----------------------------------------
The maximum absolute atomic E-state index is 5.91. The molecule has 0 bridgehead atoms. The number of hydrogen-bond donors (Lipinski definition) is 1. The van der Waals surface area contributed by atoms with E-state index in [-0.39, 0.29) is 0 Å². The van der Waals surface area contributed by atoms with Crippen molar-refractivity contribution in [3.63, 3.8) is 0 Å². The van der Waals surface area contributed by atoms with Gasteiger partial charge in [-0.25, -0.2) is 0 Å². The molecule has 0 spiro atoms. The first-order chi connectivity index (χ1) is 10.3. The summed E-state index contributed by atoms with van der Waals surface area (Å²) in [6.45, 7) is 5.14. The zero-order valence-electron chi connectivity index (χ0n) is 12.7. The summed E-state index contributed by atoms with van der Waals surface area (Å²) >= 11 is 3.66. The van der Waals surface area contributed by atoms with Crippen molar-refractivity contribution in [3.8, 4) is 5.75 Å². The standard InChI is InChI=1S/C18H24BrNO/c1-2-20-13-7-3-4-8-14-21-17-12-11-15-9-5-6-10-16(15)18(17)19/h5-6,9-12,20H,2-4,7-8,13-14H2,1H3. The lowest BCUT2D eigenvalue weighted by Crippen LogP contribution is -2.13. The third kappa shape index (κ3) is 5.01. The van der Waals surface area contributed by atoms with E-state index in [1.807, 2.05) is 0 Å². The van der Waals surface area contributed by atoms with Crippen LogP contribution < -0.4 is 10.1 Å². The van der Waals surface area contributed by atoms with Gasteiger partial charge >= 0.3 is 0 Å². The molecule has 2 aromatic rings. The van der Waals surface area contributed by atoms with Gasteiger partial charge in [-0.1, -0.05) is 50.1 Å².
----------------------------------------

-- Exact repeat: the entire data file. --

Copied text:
The maximum absolute atomic E-state index is 5.91. The molecule has 0 bridgehead atoms. The number of hydrogen-bond donors (Lipinski definition) is 1. The van der Waals surface area contributed by atoms with E-state index in [-0.39, 0.29) is 0 Å². The van der Waals surface area contributed by atoms with Crippen molar-refractivity contribution in [3.63, 3.8) is 0 Å². The van der Waals surface area contributed by atoms with Gasteiger partial charge in [-0.25, -0.2) is 0 Å². The molecule has 0 spiro atoms. The first-order chi connectivity index (χ1) is 10.3. The summed E-state index contributed by atoms with van der Waals surface area (Å²) in [6.45, 7) is 5.14. The zero-order valence-electron chi connectivity index (χ0n) is 12.7. The summed E-state index contributed by atoms with van der Waals surface area (Å²) >= 11 is 3.66. The van der Waals surface area contributed by atoms with Crippen molar-refractivity contribution in [3.8, 4) is 5.75 Å². The standard InChI is InChI=1S/C18H24BrNO/c1-2-20-13-7-3-4-8-14-21-17-12-11-15-9-5-6-10-16(15)18(17)19/h5-6,9-12,20H,2-4,7-8,13-14H2,1H3. The lowest BCUT2D eigenvalue weighted by Crippen LogP contribution is -2.13. The third kappa shape index (κ3) is 5.01. The van der Waals surface area contributed by atoms with E-state index in [1.807, 2.05) is 0 Å². The van der Waals surface area contributed by atoms with Crippen LogP contribution < -0.4 is 10.1 Å². The van der Waals surface area contributed by atoms with Gasteiger partial charge >= 0.3 is 0 Å². The molecule has 2 aromatic rings. The van der Waals surface area contributed by atoms with Gasteiger partial charge in [-0.1, -0.05) is 50.1 Å².